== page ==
Dawn Clements’ giant watercolor on paper, capturing dying peonies, is achingly beautiful. Her touch is light, her eye, and hand in a lock step; the drawing is a placeholder for where the peonies once were. The power is Dawn’s intense scrutiny, the quiet power of an unnamable truth.
She inches her way across the forms, recording each petal and leaf. I love to linger on the top center; the white closed peony with the red ribbon leans toward the redder petal below, a hand reaching out for the next dance.
The peonies stand like two, heroic giants, “Before” and” After”, “Front” and “Back” as if their once beautiful bodies sag with battle wounds. The drawing is quixotic, the melancholic impossibility of containing an ephemeral life force. The paper’s folds make an irregular grid, a trellis for the writhing peonies. Gaps and overlays, paper cut out and replaced, we experience the many facets of time at the same time as we experience the drawing as one instant.
At the bottom right of the watercolor, painted in a faint wash, a hand colored, black and white photo of a woman from the nineteen thirties looks out. She may be a movie star, or someone’s grandmother. She looks above or beyond the viewer, existing in a different space, like the Greek chorus of the drawing, its consciousness, where the past is frozen in a perfection that never existed. She accentuates the artificial construct of the drawing endeavor, in the face of the “realistic” rendering of the flowers.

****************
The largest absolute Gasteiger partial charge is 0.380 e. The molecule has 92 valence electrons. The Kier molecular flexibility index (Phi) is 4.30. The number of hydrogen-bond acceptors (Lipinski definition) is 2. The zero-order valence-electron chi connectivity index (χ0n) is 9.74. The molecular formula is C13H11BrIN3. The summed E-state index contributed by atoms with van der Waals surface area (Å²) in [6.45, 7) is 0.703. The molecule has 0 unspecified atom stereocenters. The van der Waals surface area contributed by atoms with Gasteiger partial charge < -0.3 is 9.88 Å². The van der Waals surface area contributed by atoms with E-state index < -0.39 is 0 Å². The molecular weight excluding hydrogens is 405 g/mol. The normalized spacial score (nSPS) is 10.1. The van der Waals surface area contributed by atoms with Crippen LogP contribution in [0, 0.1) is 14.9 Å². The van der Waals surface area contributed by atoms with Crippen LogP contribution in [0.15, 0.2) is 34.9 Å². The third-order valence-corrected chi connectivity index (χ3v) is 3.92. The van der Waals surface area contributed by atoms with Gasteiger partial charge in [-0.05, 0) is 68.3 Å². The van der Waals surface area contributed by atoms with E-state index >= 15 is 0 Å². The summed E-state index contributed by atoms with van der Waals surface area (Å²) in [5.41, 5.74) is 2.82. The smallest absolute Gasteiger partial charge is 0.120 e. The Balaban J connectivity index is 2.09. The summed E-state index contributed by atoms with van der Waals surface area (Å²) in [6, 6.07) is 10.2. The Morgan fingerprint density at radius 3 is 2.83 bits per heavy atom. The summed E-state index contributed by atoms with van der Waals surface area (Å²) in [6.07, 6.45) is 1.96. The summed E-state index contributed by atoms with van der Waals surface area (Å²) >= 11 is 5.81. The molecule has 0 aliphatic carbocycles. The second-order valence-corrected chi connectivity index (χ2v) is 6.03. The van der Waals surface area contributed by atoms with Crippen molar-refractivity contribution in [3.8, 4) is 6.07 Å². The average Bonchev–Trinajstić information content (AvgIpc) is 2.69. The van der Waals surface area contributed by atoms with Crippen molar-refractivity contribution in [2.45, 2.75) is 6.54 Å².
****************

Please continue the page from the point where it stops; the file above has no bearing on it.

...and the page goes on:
Behind the peonies, a vermillion triangle and 2-sided rectangle come into focus as a milk carton and other domestic objects described in Morandi-like simplicity. Dawn told me that these are actually a painting hanging at the same level as the woman’s photo, but it can read as breakfast leftovers: from the heroic to the domestic. An ochre table line is the anchor of the work, an equal sign, and a baseline. Small orange brush marks, like koi, at the mid bottom of the drawing triangulate with the woman and the milk carton. The outside edges of the peonies create a giant upside down triangle that continues to converge to a point outside the bottom of the drawing. The drawing is in continual flux.
The passage of time. The flowers bloom and die. The marks attach and unhinge from the paper, like notations on a giant calendar, with space for us, the viewer, to fill in. The drawing encompasses present, past, and, as the tender image of the 1930’s woman looks forward, the future.
In the watercolor, as in the course of a lifetime, discreet incidents accumulate and, in retrospect, become one singular thread.
Courtesy Betty Cuningham Gallery